European and Western Balkan leaders sought to close ranks in the face of Russia’s war in Ukraine as they met in Tirana on Tuesday, hailing closer cooperation on energy, security and migration.
The summit was hailed by most leaders as “historic” because it was the first time that leaders from both sides met in a Western Balkan country.
For host Edi Rama, Prime Minister of Albania, the main takeaway from the gathering was that “for the first time, the Balkans are being seen and treated like a geopolitical, strategic reason for the European Union.”
The proof, he told reporters during a joint press conference with the heads of the European Council and European Commission, is that Western Balkan countries are now getting access to EU programmes that were previously only earmarked for members of the 27-country bloc.
“We need to do the homework,” he said, “but at the same time what is happening is historic because the European Union is in the meantime creating spaces and creating mechanisms of support that are bringing us nearer without waiting to be members.”
Russia’s war in Ukraine has “no doubt” been “an accelerator”, he added, but “it’s a new mindset” from the EU.
New assistance to the Balkans
The EU’s assistance to the region to tackle the negative impacts of the war includes a €1 billion energy package with half of the money to assist vulnerable households and businesses in coping with higher energy costs and the other half to support infrastructure investments in renewables as well as electricity and gas interconnections.
This is on top of two other packages worth €30 billion and €1.8 billion respectively to help the region diversify its energy sources and upgrade rail and waterway transport, waste and wastewater management, and digital and education infrastructure.
An agreement to start lowering roaming costs starting next year and to progressively continue doing so until 2027 as well as the commitment to integrate Western Balkan universities into Erasmus+ and the European Universities initiative were also announced.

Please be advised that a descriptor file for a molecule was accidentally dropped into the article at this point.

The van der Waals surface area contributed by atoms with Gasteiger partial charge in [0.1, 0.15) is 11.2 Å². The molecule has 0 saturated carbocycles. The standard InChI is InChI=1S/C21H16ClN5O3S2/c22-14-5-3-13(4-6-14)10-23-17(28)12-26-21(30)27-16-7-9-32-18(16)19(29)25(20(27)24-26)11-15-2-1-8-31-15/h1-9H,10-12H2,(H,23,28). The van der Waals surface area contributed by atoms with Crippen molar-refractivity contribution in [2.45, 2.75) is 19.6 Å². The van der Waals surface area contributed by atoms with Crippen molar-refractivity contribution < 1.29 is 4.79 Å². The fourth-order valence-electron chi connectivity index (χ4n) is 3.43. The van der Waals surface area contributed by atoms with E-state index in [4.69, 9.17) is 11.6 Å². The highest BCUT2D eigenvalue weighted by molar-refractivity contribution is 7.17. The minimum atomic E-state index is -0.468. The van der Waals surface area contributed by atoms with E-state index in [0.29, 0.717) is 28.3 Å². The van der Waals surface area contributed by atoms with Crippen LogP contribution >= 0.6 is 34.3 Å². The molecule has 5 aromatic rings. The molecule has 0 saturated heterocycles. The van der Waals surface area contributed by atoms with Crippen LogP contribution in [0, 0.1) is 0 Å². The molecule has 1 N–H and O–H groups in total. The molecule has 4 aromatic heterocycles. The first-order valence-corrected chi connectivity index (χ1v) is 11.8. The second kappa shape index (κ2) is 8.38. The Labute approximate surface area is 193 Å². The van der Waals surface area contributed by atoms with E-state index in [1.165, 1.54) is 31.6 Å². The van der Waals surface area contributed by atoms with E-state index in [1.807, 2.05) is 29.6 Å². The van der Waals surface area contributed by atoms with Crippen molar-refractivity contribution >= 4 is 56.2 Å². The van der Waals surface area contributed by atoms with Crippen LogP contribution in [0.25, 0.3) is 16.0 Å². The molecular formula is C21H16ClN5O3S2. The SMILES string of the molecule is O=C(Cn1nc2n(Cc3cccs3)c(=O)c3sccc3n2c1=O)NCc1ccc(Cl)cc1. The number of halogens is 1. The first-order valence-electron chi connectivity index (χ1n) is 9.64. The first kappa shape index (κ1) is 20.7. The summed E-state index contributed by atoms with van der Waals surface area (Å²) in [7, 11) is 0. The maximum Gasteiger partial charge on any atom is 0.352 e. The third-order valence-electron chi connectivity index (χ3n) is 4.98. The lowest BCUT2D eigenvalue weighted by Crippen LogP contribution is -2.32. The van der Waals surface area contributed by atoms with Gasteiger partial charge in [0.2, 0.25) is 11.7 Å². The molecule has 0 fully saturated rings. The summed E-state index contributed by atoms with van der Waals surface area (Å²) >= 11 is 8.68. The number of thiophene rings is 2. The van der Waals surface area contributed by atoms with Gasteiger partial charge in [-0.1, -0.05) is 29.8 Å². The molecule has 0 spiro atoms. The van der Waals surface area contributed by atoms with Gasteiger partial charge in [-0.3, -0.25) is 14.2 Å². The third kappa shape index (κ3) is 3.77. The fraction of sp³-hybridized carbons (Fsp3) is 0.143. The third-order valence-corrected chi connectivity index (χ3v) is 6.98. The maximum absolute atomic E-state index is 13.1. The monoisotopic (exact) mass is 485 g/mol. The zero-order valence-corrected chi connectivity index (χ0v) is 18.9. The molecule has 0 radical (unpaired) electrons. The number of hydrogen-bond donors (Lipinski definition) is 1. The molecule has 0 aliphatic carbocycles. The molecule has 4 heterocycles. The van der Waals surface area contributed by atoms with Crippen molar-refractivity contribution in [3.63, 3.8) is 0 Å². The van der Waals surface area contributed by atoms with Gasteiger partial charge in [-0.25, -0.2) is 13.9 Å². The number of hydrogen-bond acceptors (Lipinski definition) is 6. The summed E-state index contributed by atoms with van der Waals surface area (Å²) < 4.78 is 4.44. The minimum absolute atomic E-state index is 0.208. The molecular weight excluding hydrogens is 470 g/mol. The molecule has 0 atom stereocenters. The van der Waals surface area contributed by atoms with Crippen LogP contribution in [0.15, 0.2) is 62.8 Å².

“We see a very decisive time and it is like a curtain that is being raised,” Commission chief Ursula von der Leyen said.
“I have the deep impression that in these decisive months, which are also transformative times for the European Union, we feel in the Western Balkans and the European Union, this transformative movement forward. But we take the same direction of travel.
Both the EU and the Western Balkans are facing “very transformative times,” she said, but are crucially taking “the same direction of travel” which will ultimately help when these six EU hopefuls eventually become members of the EU.
“The way we address, for example, the energy crisis, that together we are already aligned right now in investing massively in renewables with the view that in a future time, hopefully very close future, we will be in one union and use the same renewable infrastructure that we are building now,” she said.
She nevertheless urged the Western Balkans to continue to align with the bloc’s foreign and security policy, including sanctions.
Serbia is an outlier having so far refused to impose sanctions on Russia, unlike the EU which has rolled out eight packages to stymie Moscow’s ability to fund its war and could issue new sanctions before the end of the year.
The bloc also renewed calls for the region to align with its visa policy following a surge of irregular arrivals through the Western Balkan route.
Other areas for closer cooperation outlined in the conclusions of the summit include the fight against foreign informational manipulation and interference, and against counter-terrorism, cyber and other hybrid threats.
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